So What Do Historians Do?

The funny thing when writing a blog is that I never know where to begin.  So I’m just going to write about something interesting that I have noticed.

I am a college student, and I am working on my undergraduate.  Often times when I tell people that I study history, their first inclination is to ask me a bunch of quesitons about when things happened, or who was in charge in who.  Don’t get me wrong, I love getting picked first for Team Jeopardy, but that’s really not what this major is about.

I recently spoke to some High School students about studying history, and I have noticed something about it.  History requires humility and empathy.  Notice I did not say memorization there.  I told the students that anybody can memorize facts and dates.  It takes a historian to know what to do with that information.  You may know that slavery did not come to Virginia until after 1660, but what does that mean?  You might win the daily double, but is that really knowledge?  Historians undertake the duty to understand others, and not let personal pride get in the way.

Anyone can use history to get a few points to help them in an argument, but the study of history means respecting the time and place of an event in context.  Is that tricky?  Yes.  Is it worth it? Absolutely.  When you give each time period their respect, you start to understand and think like the people did, and then you gain a whole new perspective on the world at the time, and can see trends and patterns that are traced from the beginning of time.  Truly incredible.  That’s what historians get to do.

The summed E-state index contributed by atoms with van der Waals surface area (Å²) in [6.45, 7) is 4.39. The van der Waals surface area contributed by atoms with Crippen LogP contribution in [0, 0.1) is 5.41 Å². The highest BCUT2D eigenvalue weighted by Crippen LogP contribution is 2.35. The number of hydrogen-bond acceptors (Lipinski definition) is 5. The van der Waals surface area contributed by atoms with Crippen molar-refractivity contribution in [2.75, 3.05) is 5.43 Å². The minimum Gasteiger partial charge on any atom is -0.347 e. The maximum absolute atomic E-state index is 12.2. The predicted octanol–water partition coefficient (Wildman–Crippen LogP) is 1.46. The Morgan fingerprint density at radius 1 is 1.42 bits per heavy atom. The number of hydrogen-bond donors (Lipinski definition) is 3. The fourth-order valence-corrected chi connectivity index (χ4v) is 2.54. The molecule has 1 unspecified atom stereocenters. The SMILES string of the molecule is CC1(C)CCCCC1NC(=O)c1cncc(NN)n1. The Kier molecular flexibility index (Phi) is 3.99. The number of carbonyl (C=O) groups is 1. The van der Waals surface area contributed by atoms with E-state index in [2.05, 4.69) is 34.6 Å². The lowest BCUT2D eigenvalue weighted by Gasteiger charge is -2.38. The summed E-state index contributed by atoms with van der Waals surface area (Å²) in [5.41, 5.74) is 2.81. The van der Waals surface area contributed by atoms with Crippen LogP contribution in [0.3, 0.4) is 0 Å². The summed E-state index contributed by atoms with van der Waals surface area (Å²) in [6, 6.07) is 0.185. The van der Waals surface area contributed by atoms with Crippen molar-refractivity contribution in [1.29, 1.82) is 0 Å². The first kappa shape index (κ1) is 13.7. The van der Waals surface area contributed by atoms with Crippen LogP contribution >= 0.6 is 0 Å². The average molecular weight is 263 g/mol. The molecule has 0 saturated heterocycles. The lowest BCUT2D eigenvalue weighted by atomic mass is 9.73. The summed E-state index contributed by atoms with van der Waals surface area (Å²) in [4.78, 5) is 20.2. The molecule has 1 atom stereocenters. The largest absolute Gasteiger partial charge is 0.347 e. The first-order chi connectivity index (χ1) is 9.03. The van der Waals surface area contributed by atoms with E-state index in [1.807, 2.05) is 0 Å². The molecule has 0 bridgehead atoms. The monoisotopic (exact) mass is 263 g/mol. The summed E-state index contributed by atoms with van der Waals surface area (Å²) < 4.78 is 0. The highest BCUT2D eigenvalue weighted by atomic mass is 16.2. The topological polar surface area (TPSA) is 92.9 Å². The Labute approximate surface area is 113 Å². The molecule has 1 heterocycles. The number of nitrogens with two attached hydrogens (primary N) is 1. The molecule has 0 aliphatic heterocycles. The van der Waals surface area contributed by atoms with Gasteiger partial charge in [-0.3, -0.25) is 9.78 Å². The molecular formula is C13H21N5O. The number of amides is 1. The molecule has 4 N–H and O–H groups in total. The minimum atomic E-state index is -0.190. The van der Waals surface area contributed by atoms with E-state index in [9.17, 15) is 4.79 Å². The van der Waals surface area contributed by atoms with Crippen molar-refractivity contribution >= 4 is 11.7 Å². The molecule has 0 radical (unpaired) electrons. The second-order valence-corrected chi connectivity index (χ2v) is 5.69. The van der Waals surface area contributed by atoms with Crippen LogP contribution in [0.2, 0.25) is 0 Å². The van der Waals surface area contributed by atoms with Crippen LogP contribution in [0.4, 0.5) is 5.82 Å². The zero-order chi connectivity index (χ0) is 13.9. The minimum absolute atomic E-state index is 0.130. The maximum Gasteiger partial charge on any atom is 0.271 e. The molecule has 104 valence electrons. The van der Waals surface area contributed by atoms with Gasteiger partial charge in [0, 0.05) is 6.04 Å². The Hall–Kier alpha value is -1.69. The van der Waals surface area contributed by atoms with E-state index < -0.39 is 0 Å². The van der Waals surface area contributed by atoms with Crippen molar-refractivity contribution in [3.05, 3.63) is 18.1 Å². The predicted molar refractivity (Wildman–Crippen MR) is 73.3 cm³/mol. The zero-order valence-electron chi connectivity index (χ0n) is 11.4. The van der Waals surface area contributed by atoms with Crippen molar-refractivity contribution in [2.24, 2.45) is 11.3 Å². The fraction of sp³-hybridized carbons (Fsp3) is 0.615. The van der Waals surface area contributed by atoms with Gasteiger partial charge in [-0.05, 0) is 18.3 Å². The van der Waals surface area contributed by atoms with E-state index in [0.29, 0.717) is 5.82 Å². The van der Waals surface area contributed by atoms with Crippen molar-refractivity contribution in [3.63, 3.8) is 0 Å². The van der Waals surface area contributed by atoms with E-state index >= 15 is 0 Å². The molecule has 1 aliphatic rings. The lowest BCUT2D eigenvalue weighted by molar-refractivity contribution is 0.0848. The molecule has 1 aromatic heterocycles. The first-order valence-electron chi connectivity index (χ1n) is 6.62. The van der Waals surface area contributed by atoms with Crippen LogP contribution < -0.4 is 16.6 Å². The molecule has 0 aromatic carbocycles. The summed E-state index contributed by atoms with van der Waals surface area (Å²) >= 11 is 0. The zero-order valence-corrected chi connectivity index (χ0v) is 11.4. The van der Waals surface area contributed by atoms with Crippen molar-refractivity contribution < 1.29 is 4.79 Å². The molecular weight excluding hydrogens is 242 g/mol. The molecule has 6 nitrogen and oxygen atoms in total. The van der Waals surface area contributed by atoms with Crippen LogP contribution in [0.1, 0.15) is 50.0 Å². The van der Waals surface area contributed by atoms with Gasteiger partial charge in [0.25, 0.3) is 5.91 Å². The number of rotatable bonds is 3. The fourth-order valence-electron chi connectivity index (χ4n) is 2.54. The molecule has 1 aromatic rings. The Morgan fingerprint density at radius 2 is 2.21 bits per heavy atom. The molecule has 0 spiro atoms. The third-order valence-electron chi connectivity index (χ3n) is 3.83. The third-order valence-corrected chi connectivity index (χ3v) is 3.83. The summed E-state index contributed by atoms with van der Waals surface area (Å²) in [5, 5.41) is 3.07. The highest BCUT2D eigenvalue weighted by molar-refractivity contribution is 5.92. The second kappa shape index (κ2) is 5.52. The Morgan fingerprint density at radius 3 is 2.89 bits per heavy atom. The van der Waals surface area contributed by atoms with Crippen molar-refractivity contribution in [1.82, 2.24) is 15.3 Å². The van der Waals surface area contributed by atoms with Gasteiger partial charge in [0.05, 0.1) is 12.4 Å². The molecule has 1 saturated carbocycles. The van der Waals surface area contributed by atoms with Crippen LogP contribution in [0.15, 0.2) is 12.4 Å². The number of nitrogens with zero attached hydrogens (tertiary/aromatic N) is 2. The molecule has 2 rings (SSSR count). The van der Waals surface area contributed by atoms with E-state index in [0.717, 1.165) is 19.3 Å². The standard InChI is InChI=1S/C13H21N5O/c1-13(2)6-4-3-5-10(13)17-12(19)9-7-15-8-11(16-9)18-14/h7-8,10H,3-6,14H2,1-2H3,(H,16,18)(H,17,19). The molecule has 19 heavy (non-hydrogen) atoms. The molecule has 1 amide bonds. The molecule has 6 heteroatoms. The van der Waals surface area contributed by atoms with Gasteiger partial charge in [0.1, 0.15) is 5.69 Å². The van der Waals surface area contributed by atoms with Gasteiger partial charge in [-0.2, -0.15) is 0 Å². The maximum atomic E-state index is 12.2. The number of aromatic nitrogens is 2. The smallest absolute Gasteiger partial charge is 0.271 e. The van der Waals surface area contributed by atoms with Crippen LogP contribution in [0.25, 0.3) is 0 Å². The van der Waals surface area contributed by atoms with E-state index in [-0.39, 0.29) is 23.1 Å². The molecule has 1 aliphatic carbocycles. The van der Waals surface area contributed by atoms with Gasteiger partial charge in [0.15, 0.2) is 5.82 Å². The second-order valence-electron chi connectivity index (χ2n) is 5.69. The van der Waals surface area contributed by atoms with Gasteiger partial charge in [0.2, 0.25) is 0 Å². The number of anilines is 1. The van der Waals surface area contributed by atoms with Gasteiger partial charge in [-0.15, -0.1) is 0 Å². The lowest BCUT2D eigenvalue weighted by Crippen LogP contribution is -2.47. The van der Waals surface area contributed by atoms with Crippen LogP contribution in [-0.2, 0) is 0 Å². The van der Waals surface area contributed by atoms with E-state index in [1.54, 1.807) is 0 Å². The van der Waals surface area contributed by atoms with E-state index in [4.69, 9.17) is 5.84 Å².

Christian, Lover of History, Aspiring Teacher

Tagged with:
Posted in Some Simple Rants On History, The Ways Historians Think

Leave a Reply

Fill in your details below or click an icon to log in: Logo

You are commenting using your account. Log Out /  Change )

Google+ photo

You are commenting using your Google+ account. Log Out /  Change )

Twitter picture

You are commenting using your Twitter account. Log Out /  Change )

Facebook photo

You are commenting using your Facebook account. Log Out /  Change )


Connecting to %s

Enter your email address to follow this blog and receive notifications of new posts by email.

Follow Reckless Historians on
%d bloggers like this: